Ms. Hirsi Ali wants the Trump administration—and the West more broadly—to counter the dawa brigade “just as we countered both the Red Army and the ideology of communism in the Cold War.” She is alarmed by the ease with which, as she sees it, “the agents of dawa hide behind constitutional protections they themselves would dismantle were they in power.” She invokes Karl Popper, the great Austrian-British philosopher who wrote of “the paradox of tolerance.” Her book quotes Popper writing in 1945: “If we extend unlimited tolerance even to those who are intolerant, if we are not prepared to defend a tolerant society against the onslaught of the intolerant, then the tolerant will be destroyed, and tolerance with them.”

I ask Ms. Hirsi Ali what her solution might be, and she leans once more on Popper, who proposed a right not to tolerate the intolerant. “Congress must give the president—this year, because there’s no time to lose—the tools he needs to dismantle the infrastructure of dawa in the U.S.” Dawa has become an existential menace to the West, she adds, because its practitioners are “working overtime to prevent the assimilation of Muslims into Western societies. It is assimilation versus dawa. There is a notion of ‘cocooning,’ by which Islamists tell Muslim families to cocoon their children from Western society. This can’t be allowed to happen.”

Is Ms. Hirsi Ali proposing to give Washington enhanced powers to supervise parenting? “Yes,” she says. “We want these children to be exposed to critical thinking, freedom, the Constitution, the Bill of Rights, the rights of women.” She also suggests subjecting immigrants and refugees to ideological scrutiny, so as to deny entry, residence and naturalization to those “involved with, or supportive of, Islamism.”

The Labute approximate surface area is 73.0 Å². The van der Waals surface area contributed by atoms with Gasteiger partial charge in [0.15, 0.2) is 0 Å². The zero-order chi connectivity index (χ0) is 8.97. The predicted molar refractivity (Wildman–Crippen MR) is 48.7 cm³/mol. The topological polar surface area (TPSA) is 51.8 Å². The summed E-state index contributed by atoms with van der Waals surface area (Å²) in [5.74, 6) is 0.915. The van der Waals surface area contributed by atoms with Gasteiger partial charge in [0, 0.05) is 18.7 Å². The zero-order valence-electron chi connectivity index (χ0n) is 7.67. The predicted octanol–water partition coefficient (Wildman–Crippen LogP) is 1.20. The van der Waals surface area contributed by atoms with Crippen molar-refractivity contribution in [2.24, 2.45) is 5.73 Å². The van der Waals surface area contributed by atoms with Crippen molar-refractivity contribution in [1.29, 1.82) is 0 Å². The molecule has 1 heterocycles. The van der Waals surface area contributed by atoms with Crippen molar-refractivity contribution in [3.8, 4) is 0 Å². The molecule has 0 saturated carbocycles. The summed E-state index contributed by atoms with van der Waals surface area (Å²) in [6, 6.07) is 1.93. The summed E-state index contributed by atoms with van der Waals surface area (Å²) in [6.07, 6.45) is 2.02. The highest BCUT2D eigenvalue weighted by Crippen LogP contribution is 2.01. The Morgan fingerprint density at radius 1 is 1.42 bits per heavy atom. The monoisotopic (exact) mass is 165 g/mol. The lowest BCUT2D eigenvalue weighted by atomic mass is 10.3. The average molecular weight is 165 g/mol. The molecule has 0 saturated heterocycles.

In effect, Ms. Hirsi Ali would modernize the “communism test” that still applies to those seeking naturalization. “I had to answer questions when I applied for citizenship in 2013: ‘Are you, or have you ever been, a communist?’ And I remember thinking, ‘God, that was the war back then. We’re supposed to update this stuff!’ Potential immigrants from Pakistan or Bangladesh, for instance, should have to answer questions—‘Are you a member of the Jamat?’ and so on. If they’re from the Middle East you ask them about the Muslim Brotherhood, ‘or any other similar group,’ so there’s no loophole.”

Might critics deride this as 21st-century McCarthyism? “That’s just a display of intellectual laziness,” Ms. Hirsi Ali replies. “We’re dealing here with a lethal ideological movement and all we are using is surveillance and military means? We have to grasp the gravity of dawa. Jihad is an extension of dawa. For some, in fact, it is dawa by other means.”

The U.S., she believes, is in a “much weaker position to combat the various forms of nonviolent extremism known as dawa because of the way that the courts have interpreted the First Amendment”—a situation where American exceptionalism turns into what she calls an “exceptional handicap.” Convincing Americans of this may be the hardest part of Ms. Hirsi Ali’s campaign, and she knows it. Yet she asks whether the judicial attitudes of the 1960s and 1970s—themselves a reaction to the excesses of Joseph McCarthy in the 1950s—might have left the U.S. ill-equipped to suppress threats from groups that act in the name of religion.